23 DIY Wedding Centerpieces We Love
Wedding centerpieces can be as inventive as you like—and simple to tackle on your own.
If you love yourself a good craft, you're certainly not alone. Here at Martha Stewart Weddings, we're all about that DIY, and also about providing easy instructions for foolproof success. When it comes to your nuptials, there's plenty you can make, build, or create on your own, from décor to food and everything in between. One especially fun idea is DIYing your reception table centerpieces. With so many options out there, you're sure to find a project you love, and something that suits your skill level, time frame, and budget. DIY centerpieces can help you save up for other aspects of your wedding. They can also allow you to take the reins and make something all your own. Ahead, ideas for adding personality and a homemade touch to one of the prettiest parts of your wedding reception décor.
Hardware Candle Centerpiece
This modern metallic centerpiece starts with a slab of stone tile ($7, homedepot.com) used as a runner. On top, insert both candlesticks and tea lights into mix-and-match copper-colored hardware you can get from your local store (3/4-inch brass pipe cap, $7.50; 3/4-inch copper pressure C x C coupling with stop, $9.50 for a bag of 10; and 1 1/2-inch copper tube cap, $6.50, homedepot.com).
Peony Centerpieces and Favors
Group a few big, bold peonies together, and you've got a gorgeous tablescape. But that's not all! Invite guests to take a vase home at the end of the evening, and you've got your favors covered, too. Simply arrange them on tables (make sure there are enough to go around) and add our custom clip-art sign.
One lush, overflowing centerpiece creates an unforgettable tablescape and lets you keep everything else spare and simple. This arrangement of hellebores, andromeda, garden roses, dahlias, clematis, delphiniums, and porcelain vines is displayed in a custom compote that's actually just a footed bowl dipped in plaster.
Geometric Candle Sticks
Remember playing with wooden blocks as a kid—or learning to draw with them in art class? Those same educational toys can be transformed into modernist centerpieces with a quick trip to the hardware store and a coat of paint. But here's a lesson you didn't learn in kindergarten: A cone and cylinder, when stacked, make an inexpensive and eye-catching geometric candlestick, as does a cube all on its own. A small cut in a half-sphere or prism can also turn it into a place-card holder or table-number holder. Continue the theme with wooden bead napkin rings and chair garlands.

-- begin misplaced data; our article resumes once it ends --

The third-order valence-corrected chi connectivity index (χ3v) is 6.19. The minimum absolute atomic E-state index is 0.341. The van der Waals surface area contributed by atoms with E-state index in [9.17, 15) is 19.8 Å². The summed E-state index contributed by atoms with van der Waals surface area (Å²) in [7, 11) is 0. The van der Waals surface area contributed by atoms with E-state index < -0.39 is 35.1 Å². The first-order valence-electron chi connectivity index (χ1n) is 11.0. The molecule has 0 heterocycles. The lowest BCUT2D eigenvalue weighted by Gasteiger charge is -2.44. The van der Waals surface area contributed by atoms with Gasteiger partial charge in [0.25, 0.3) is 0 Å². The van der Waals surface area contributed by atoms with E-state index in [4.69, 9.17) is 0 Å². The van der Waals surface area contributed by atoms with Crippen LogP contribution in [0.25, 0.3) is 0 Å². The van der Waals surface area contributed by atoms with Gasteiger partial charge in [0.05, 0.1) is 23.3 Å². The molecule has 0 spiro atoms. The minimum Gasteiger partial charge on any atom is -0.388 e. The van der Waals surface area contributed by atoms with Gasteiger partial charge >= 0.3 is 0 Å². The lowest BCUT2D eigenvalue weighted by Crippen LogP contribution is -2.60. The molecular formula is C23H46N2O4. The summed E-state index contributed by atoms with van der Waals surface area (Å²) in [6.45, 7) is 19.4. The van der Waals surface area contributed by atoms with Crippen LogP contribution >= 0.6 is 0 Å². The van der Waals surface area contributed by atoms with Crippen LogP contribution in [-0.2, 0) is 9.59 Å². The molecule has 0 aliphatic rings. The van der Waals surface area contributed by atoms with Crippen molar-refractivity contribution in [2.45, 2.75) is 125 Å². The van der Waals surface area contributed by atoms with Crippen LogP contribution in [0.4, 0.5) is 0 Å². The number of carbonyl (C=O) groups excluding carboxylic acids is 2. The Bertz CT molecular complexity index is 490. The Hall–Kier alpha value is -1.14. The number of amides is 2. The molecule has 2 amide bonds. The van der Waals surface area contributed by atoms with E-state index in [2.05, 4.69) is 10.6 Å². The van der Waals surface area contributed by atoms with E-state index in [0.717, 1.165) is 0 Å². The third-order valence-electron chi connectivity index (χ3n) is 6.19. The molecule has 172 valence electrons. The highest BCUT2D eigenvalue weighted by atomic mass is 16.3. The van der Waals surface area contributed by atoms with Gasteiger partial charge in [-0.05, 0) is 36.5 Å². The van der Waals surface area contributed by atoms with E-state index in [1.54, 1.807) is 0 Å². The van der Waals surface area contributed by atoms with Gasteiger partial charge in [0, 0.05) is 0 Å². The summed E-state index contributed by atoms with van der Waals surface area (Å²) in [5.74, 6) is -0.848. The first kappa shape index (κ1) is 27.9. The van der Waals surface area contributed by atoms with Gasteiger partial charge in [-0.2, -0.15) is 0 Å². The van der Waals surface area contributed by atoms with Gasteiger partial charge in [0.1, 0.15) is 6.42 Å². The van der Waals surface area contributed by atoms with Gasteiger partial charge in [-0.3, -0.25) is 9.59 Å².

Tiered Bowl Centerpiece
For a bold and cheery statement piece, fill tiered bowls with dense tufts of goldenrod, fuzzy clusters of mimosa, globelike craspedia balls, olive leaves, kumquats, lemons, and sprigs of fresh lavender.
Create a centerpiece that offers festive color and ambience by simply spray-painting wooden candleholders of varying heights to match candles in the same hues.
Fit for a spring wedding, these branches bloom with handmade paper blossoms and are accented with millinery birds.
Clustered around a floral centerpiece, these gussied-up containers enhance any scene. We relied on common adhesives—glue, stickers, and tape—as well as paint and glitter to make basic glasses stun.
Pink Vinyl Centerpieces
Rather than an explosion of petals, consider a sculptural arrangement of veneer figure eights.
Wrapped Branches Centerpiece
An arrangement of branches wrapped in seam binding and bedecked with fabric blooms makes for a minimalist look that holds maximum appeal.
Stacked Boxes Centerpiece
Check off three boxes with this display that counts as a centerpiece, a stack of party favors, and a table-number indicator all in one.
Flowers and birds and clovers—oh, my! Sold by the sheet, Castle in the Air Dresden paper-backed foil trims take a zillion shapes, pack flat (perfect for a destination wedding), and are so wallet-friendly that even your grandma would agree they're a good deal. Re-create this tablescape by using double-sided tape to affix the embellishments to clear glass vessels in varying sizes. Pair the golden hue with soft pastel blooms.
Tissue Paper Flowers
In winter, when fresh blossoms may be harder to come by, these lush tissue-paper flowers are in full bloom. Their silver centers are actually Christmas balls, a nod to the season. Arranged at different heights in silver trumpet vases and mint julep cups, they bring whimsy to a formal reception table set in all white.
Spread out on lush lawns or placed on a pedestal, these whimsical globes consisting of hundreds of orange, red, fuchsia, and yellow gerbera daisies add a pop of color to your wedding.
Gorgeous paper magnolias are a wilt-free way to incorporate these beautiful harbingers of spring into an eye-popping centerpiece.
Garden Foliage Centerpieces
Scented geraniums, herbs, and other foliage nestled in hand-painted pots are a charming—and easy—garden party decoration. Invite guests to take home their favorite as a favor.
Turn a simply set table into something worth raising your glass to with just a few supplies—vellum paper, scissors, and tape.
A minimal centerpiece, like this whitewashed papier-mâché fruit arrangement piled on a cake stand and trimmed with silver millinery leaves, is as chic as it is unexpected.
To make these map-covered vases, simply cut charts to fit around cylinders of various heights, then attach them with double-stick tape and fill each with flowers or a candle.
Download our chic striped clip art to create this modern take on luminarias—paper bags with votives inside.
At these blossoming tables, conversation will be anything but garden variety.
Accordion Accent Centerpieces
If you can print and fold, you cake make these luminarias, inspired by cake-decorating stencils.
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